Jake is a 12-year-old, 95-pound Golden Retriever (or as we call the breed, Permanent Adolescent) who prefers to sleep at the bottom of the stairs or in front of the front door or in the master bedroom right in front of the toilet – three of our most high traffic areas. We’ve tried to make other areas of the house more appealing, but he’ll have none of that. You can’t teach an old dog new tricks. At least not an old dog who’s taking a narcotic for hip dysplasia. He’s comfortable sleeping at the bottom of the stairs and in front of the door and in the bathroom, so whatever. We’re not going to argue with him.
Mathilda is a 9-year-old, 75-pound Beagle mix. Larry calls her “Butterball” because she’s 20 pounds overweight. Her diet has little to do with it, though. Mathilda has allergies, and every year for three or four months in the summer and fall, we give her steroids to control her itching. Without steroids (and believe me, we’ve tried everything), she cuts open her face and every other place her nails can reach. In the spring and early summer she sheds her weight…just in time to go back on steroids. It’s a nasty cycle, but she’s a happy girl nonetheless.
Mathilda’s favorite place to sleep is on my living room chair or the loveseat or the futon in Larry’s office. Rarely do we have to step over her, she’s considerate when we ask her to move (unlike Jake who just stares at us), and is low-maintenance in the area of demanding attention. She likes a good belly rub once in awhile, but prefers to be left alone most of the time.
Cooper is a 5-year-old, 70-pound Flat Coated Retriever (a breed developed many years ago as a mix between a Newfoundland and a Golden Retriever). Cooper sleeps anywhere Larry is and is always disappointed when I climb into bed at night. “Maybe tonight they’ll let me sleep here,” is what his eyes say just before we laugh and say, “Um…no.” We have a full-size bed and I’m a pillow pig. I tuck them all around my body. There’s no room for another being, especially not one that’s 75 pounds and sprawls out, not curls up, to sleep.
Each dog has their own idea of what constitutes the best seat in the house. We all have those favorite places, don’t we? Whether it’s in our homes or outside, there are those places that fit us like a glove. I thought about that that today as I sat on what is now my new best seat outside my home:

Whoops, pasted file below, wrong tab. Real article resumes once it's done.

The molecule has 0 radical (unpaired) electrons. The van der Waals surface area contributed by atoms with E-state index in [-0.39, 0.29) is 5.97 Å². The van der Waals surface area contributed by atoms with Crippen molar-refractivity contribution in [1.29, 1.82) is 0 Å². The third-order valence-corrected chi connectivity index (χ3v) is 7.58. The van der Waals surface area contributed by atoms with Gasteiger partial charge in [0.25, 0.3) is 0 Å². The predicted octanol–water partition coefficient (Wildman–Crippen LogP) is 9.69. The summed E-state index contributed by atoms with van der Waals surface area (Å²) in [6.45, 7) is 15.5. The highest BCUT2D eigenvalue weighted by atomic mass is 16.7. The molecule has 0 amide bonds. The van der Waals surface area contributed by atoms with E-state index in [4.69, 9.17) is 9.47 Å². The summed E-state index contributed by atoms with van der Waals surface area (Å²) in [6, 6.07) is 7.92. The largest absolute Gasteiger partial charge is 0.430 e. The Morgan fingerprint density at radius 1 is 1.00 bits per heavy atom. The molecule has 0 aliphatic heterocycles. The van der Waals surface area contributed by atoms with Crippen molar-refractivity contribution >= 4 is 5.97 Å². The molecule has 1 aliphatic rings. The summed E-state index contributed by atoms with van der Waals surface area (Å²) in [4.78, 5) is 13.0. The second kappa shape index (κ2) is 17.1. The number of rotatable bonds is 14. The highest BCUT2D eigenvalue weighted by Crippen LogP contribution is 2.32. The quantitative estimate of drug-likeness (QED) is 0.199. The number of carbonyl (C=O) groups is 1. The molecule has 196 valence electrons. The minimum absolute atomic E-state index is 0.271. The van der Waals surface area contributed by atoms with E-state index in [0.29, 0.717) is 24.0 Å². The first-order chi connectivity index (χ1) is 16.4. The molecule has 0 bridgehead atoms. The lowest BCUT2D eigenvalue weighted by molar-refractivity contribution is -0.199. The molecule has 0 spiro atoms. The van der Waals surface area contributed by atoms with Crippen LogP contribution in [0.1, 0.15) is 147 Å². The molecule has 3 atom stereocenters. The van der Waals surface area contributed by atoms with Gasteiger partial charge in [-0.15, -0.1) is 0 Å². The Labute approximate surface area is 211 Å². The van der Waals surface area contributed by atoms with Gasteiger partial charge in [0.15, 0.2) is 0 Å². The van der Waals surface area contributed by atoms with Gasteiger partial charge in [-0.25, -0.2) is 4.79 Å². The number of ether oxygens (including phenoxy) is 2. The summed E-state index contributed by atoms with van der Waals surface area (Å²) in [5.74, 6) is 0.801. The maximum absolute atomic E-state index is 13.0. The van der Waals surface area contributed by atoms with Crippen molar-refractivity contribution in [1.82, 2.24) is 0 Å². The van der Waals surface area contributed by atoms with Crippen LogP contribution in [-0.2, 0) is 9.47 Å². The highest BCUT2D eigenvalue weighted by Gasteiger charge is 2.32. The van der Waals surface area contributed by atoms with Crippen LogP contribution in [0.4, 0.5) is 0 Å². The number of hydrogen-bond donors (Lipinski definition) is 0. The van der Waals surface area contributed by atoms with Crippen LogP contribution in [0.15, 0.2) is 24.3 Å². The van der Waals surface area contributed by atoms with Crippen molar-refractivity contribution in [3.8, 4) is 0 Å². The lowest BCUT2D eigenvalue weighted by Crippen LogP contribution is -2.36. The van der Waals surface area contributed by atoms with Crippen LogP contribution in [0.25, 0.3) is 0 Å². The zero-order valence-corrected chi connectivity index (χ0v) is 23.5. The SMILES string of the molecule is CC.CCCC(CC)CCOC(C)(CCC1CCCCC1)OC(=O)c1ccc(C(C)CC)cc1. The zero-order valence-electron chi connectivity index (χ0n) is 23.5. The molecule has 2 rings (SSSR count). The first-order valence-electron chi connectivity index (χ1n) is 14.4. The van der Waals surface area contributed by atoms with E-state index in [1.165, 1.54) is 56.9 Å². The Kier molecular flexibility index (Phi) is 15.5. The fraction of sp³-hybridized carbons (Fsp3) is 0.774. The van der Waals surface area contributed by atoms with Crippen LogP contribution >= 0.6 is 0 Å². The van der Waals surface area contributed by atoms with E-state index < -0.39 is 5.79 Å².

After switchbacking up the side of the mountain on a different section of the North Country Trail from last week, there was a bench. A lovely, sturdy wooden bench overlooking the forest. Not only did it lend itself as a place to rest and offered a spectacular view, it helped me appreciate, once again, my body and what it’s capable of. I never would have found or sat on that bench when I was 300 pounds. It physically could not have happened. And even though I have two bum knees, I got to the top of that mountain and, more importantly, down again. (As anyone with knee problems knows, climbing isn’t the hardest part. It’s going down that’s a killer.)
Knees willing (and I’ll do everything to ensure their viability), I’m going to visit that bench again next spring. I hope Jake will still be around, sleeping at the bottom of the stairs. I hope Mathilda will be in the process of shedding her weight. And I hope Cooper still thinks we won’t notice if he stays in bed with us. But I won’t count on any of those things. I’ll just sit down in the best seat in the forest, enjoy the view, and let life be what is.
More photos from the hike:
Me at the first switchback holding the trusty walking stick I found at the beginning of our hike. It was an incredibly difficult climb - partly because of the steep grade and partly because the fallen leaves made it hard to see the slippery slopes - but it was so physically and emotionally exhilarating.
Cooper went with us on the hike. How beautiful is he? And he has no clue.
My awesome hiking boots (Skechers!!)
Larry and Cooper on the bench...of course. Larry is Coop's BFF. I sometimes think Coop is Larry's BFF, too. Hmmm...